Not long after completing its acquisition of Origin last month, Stratasys (NASDAQ: SSYS) announced that it has acquired U.K.-based industrial stereolithography (SLA) printer and solutions provider RP Support Ltd. (RPS). In doing so, Stratasys will be able to expand its range of polymer 3D printing solutions with the addition of RPS’ Neo 3D printers. And, now, Stratasys has become a substantial player in the SLA market.
RPS’s professional Neo SLA 3D printers, which just came to the U.S. this spring, are open resin systems that rely on laser technology to enable prints with detailed features and low variability. In addition to good build accuracy, Neo 3D printers feature a small footprint but have the ability to print large-format parts up to 800 x 800 x 600 mm in size. The company’s materials offer many properties, including durability, flexibility, chemical resistance, optical clarity, and heat tolerance.
Thanks to the company’s Titanium control software, Neo systems are also Industry 4.0-ready. The software includes support remote diagnostics, mid-build customization of parameters, network connectivity, and a camera, and users will receive emailed progress reports on their prints sent automatically from the printer itself. Now that Stratasys has acquired RPS, future versions of the Neo 3D printers will also be integrated with Stratasys’s GrabCAD Print workflow software as well.
“We developed the Neo line to raise the industry standard for the next generation of large-frame industrial stereolithography 3D printers. I’m looking forward to continuing to develop this best-in-class technology with the Stratasys team as we bring our products to a broadened global audience,” said David Storey, the RPS Director.
One happy RPS customer is British Formula 1 racing team Williams Racing, which acquired several Neo800 3D printers.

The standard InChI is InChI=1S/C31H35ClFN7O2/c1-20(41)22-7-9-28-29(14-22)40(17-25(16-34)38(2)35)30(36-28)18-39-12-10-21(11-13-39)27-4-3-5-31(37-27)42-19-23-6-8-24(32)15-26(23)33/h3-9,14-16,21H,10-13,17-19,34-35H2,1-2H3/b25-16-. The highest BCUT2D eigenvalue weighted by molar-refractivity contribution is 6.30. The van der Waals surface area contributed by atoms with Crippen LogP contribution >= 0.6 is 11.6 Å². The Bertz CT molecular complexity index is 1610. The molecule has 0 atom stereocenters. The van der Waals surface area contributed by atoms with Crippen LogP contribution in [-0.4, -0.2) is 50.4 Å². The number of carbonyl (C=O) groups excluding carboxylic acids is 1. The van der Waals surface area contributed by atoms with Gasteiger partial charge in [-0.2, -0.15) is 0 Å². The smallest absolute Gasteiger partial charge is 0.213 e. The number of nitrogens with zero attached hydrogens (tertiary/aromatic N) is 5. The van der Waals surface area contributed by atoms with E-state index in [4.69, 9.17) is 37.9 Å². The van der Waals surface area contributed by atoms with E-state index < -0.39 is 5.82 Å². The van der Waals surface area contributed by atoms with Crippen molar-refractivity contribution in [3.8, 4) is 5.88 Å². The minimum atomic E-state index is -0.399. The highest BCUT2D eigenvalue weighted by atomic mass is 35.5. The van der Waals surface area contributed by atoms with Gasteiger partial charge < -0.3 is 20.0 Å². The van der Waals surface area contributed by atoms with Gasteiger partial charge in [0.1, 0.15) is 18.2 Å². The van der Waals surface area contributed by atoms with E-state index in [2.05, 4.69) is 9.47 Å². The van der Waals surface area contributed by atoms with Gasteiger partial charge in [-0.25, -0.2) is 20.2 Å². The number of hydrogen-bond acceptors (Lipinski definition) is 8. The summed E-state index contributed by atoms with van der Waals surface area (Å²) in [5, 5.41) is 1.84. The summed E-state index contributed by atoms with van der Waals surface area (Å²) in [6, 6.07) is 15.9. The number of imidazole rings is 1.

Williams Racing Operations Director James Colgate said, “The team’s RPS Neo800 machines ran unmanned over the Christmas break, delivering a huge volume of high-quality parts to our aero test program, a truly astounding achievement. I wanted to let you know how impressed we have been with our new Neo 3D printers.”
By adding RPS’ complementary SLA technology to its own line, Stratasys will be able to cover the entire product life cycle, all the way from concept modeling to 3D printed end parts.
“As businesses accelerate their adoption of additive manufacturing, our goal is providing our global customers with the world’s best and most complete polymer 3D printing portfolio. We believe the Neo products are superior relative to other solutions currently available in the market due to an open choice in resins, low service requirements, and reliable and accurate builds with simple day-to-day operation,” explained Stratasys CEO Yoav Zeif. “With access to our strong global channels and our innovative GrabCAD software, we will bring RPS’ innovative products to many more manufacturing organizations.”
Stratasys plans to make the RPS line of industrial Neo SLA 3D printers available to the global market, but not before using its own infrastructure to its advantage by helping to expand applications for the systems.
Joris Peels, 3DPrint.com Executive Editor and Vice President of Consulting for SmarTech Analysis, offered his take on this latest Stratasys move.
“RPS has a good reputation for making excellent SLA systems capable of manufacturing high quality parts,” Peels said. “With a strong pedigree in Formula1 and with other demanding customers, the firm has a wealth of stereolithography knowledge and experience that will be a real force multiplier for Stratasys’s SLA efforts. Along with the Origin acquisition, this underscores that Stratasys is serious about vat polymerization. I’m now thinking of LSS Europe, which is like RPS for sintering, and wondering if their deep technological expertise in powder bed fusion won’t make them Stratasys’s next target.”
Interestingly, Stratasys stock dropped -5.62 points (-11.56%) after the announcement, currently trading at $43.13 per share as of this writing. This is in contrast to the fact that the stock steadily grew to $54.37 per share after the Origin acquisition, its highest point since the 2014 3D printing stock bubble. Why it would fall now is unclear. Stratasys believes that, by the end of 2021, the acquisition of RPS will be starting to help grow its revenue and non-GAAP per-share earnings.
(Source: Stratasys/Images: RPS)
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